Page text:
In very short order we have seen three issues of one of DC’s latest digital-first titles come out. Sensation Comics Featuring Wonder Woman has been a great title right off the bat and I love that great creators like Gail Simone and Ethan Van Sciver got to do the debut of this anthology title. First with their 2-part arc, and then the one-shot with Amanda Diebert and Cat Staggs, this title has shown a great characterization of Wonder Woman, both in terms of the story and the artwork. It is relaxed and fun and compassionate, mirroring the superhero perfectly.
The new digital release sees another one-shot, this time from writer Jason Bischoff and art by David Williams and Wendy Broome and Saida Temofonte. This one goes back to Diana’s origins and covers her from when she was a young Amazon, about to be initiated before Athena herself, and through to her adulthood when she brings Steve Trevor back to the world of man from Themiscyra. Told from the perspective of her mother Hippolyta, the story was emotional and personal and also compassionate. A different side to the warrior I know and love, but just as amazing as anything else.
Something amazing happened back in 2012. DC Entertainment rolled out its first superhero television show in ages, partnering once again with CW. Starring Oliver Queen aka Green Arrow, Arrow quickly went on to become a mainstream hit, and in an age where superheroes are ruling the box office globally, it came in at the right time. In the gap left after the great success of ten seasons of Smallville, Arrow showed that a hero didn’t have to be Batman or Superman on the small screen to be successful. Taking a cue from the realism of the Christopher Nolan Batman movies, the show did a lot of things differently, but at its core it remained a comics adaptation, and here we are now, almost two years later, gearing up for a third season of the show, coming in just about a month more.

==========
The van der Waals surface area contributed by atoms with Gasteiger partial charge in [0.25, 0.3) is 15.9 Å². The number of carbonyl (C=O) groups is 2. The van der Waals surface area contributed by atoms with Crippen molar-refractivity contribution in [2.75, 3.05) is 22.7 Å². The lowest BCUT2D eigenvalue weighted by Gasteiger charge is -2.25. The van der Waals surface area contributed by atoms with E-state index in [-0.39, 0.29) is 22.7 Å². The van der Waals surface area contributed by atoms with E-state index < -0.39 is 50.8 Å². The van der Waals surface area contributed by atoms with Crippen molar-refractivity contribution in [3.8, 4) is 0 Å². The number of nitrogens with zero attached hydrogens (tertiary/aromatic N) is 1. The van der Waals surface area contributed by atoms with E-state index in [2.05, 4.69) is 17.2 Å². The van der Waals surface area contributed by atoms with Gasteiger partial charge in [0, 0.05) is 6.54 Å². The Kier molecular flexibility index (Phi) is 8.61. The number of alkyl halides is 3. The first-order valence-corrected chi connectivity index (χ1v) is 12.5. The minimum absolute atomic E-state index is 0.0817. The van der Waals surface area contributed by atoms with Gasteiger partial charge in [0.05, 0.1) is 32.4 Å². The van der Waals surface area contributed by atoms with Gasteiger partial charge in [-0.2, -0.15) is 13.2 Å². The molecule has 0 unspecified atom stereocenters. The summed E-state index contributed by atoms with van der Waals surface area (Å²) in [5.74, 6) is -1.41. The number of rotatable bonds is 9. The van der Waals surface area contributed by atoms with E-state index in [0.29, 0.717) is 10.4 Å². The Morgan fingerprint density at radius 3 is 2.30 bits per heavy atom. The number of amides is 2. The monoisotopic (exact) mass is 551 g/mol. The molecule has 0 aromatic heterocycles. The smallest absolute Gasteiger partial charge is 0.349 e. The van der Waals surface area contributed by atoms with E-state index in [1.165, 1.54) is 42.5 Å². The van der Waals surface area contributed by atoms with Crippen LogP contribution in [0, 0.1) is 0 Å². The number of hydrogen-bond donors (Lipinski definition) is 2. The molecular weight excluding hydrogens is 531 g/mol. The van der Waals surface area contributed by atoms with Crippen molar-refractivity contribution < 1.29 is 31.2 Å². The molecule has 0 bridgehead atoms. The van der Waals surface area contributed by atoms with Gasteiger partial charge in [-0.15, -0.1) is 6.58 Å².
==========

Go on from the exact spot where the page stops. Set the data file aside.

To tide fans until the new season premiere, DC Comics and have CW are now continuing their hit Arrow digital-first tie-in comics in a new season of the comic. Arrow Season 2.5 is going to cover the time between the explosive end of seasons 2 and 3 of the show, and give fans some of the connecting points to show how the various characters evolve in between that time. The first issue was released a few days ago and it is an explosive opener by far. Marc Guggenheim delivers on a script packed with perfect characterization and action while the art by Joe Bennett is very reminiscent of the show itself, making this a great adaptation.
Last week Gail Simone and Ethan Van Sciver wrapped up their 2-part arc “Gothamazon” on Sensation Comics Featuring Wonder Woman where they showed how Wonder Woman would tackle Gotham’s various villains and anti-heroes in place of Batman. It was a really fun arc with some of Gail’s best writing that showed off a Wonder Woman who was less about smash-smash-smash and more about turning villains around. Ethan also got in some great artwork, making me wish that he had an ongoing right now with Wonder Woman. But, now it is time for a new team to take to the title and do their own spin on it.
After the opening 2-part arc on the title we are now into single-shot territory as writer Amanda Deibert and artist Cat Staggs come along and tell a self-contained story of Wonder Woman fighting off Circe and her magical villainy. And villainy is right because this issue had a great classic feel to it, very different from the current Wonder Woman print ongoing and I loved it as much as I loved Gail and Ethan’s issues. Amanda seems to get what makes Wonder Woman so special and important on her own, and Cat Staggs art, with John Rauch’s colours is equally amazing.
Thankfully, I’m finally settling back into the groove with comics reading and, most importantly, comics reviewing, as I managed to review a fair bit of titles this week and even caught up with reviewing some previous titles that I’ve unfortunately had to neglect for one reason or another.